Collaboration between Fayetteville State University (FSU), UNC Pembroke and the U.S. Department of Defense’s Office of Army Research resulted in $1.5 million funding this fall for an advanced electron probe microanalyzer to further student and faculty research along with commercial and military applications.
The microanalyzer will allow scientists and their students to unlock the secrets of the planet and the universe, said FSU’s Dr. Steven Singletary and UNCP’s Dr. Lee Phillips. Dr. Singletary initiated the process that resulted in funding from Congress’ 2008 defense budget.
North Carolina’s U.S. Sen. Richard Burr and Rep. Bob Etheridge guided the legislation through the Congressional budget process. UNC General Administration’s (GA) Office of Federal Relations and its Washington, D.C., office provided guidance and support for the project.
“We are incredibly excited about this project,” Dr. Phillips said. “The microanalyzer will make my research so much easier.”
Students will benefit too, Dr. Singletary said.
“In order to do the kinds of research I want to do, I had to leave this region,” said Dr. Singletary. “This gives students the resources to do advanced research right here.”
A 1996 UNCP graduate from nearby Tar Heel, N.C., Dr. Singletary received a master’s degree from Texas Christian University, a doctorate from M.I.T. and did post-doctoral work at the University of Arizona.
The microanalyzer will be located at FSU and will be accessible electronically to UNCP and other chemists, biologists, geologists and forensic scientists to study inorganic and some organic materials.
Top administrators at FSU and UNCP Chancellor Allen C. Meadors and Provost Dr. Charles Harrington were closely involved in the process that included personal visits to Washington, D.C.
“The Chancellor and I are deeply committed to this project,” Dr. Harrington said. “The grant represents research opportunities for both our faculty and students, and continued opportunities for applied economic and workforce development.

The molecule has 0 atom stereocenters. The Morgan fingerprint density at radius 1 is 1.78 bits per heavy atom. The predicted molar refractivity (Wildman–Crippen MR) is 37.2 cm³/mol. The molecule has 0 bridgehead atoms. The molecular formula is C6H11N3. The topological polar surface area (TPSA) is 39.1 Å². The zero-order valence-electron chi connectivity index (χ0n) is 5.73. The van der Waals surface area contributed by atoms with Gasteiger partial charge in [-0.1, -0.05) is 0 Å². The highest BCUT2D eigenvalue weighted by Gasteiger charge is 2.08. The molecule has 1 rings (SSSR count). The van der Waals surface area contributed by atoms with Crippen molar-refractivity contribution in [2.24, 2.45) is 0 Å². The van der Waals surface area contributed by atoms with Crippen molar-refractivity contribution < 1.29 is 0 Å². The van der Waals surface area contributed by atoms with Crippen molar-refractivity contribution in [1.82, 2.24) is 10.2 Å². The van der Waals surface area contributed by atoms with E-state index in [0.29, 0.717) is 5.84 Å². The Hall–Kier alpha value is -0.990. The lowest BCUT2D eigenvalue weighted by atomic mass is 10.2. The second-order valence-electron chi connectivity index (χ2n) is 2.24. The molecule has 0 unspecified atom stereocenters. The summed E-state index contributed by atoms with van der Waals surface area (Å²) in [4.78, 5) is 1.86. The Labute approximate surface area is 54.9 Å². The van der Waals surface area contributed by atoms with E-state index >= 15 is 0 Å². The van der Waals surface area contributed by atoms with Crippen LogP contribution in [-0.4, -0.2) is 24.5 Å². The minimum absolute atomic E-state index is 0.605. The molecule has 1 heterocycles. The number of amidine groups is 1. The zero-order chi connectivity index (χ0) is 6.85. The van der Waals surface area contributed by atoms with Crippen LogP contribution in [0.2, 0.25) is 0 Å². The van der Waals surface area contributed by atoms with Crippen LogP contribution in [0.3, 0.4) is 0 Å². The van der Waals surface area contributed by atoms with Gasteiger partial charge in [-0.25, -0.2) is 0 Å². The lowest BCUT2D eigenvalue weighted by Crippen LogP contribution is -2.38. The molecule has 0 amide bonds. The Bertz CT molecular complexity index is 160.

“We felt it important to work closely with our federal legislators in an attempt to move this project forward and obtain the funding necessary,” he continued. “It was definitely a team effort. This funding from the Department of Defense is a testament to the potential for our contribution to research in these areas.”
Dr. Singletary’s research focuses on the heavens, while Dr. Phillips keeps his feet on the ground.
“I analyze meteorites,” Dr. Singletary. “I want to see how planets were assembled; I want to find out how the rocks got here.”
Dr. Phillips, also an eastern North Carolina native, is interested in the coast and how it evolved.
“The microanalyzer will help me better understand the relationship between changes in sea levels and the precipitation of carbonate cements, or binding agents, in transitional marine deposits,” Dr. Phillips said. “This is the best machine possible for this type of work.
“The microanalyzer has micro-imaging capability that allows scientists to collect data with an extraordinary degree of precision,” he continued. “What we can do is limited only by our imagination.”
The equipment is expected to be operating by next fall.
Dr. Linda Little, UNCP’s director for Sponsored Research and Programs and federal relations officer, said the federal funding was the result of an extraordinary collaboration.
“This was a team effort on a multi-institutional project,” Little said.
The team included Emily Dickens, FSU’s director of community and government affairs, David Camps, director of Sponsored Research and Programs at FSU, Miles Lackey, director of UNC’s federal government relations and Kimrey Rhinehardt, UNC’s vice president for federal relations.
“Our congressional delegation and UNC-GA were instrumental, as was our sponsor at the Office of Army Research,” Little said.
Faculty members at UNCP and FSU also assisted with the grant application.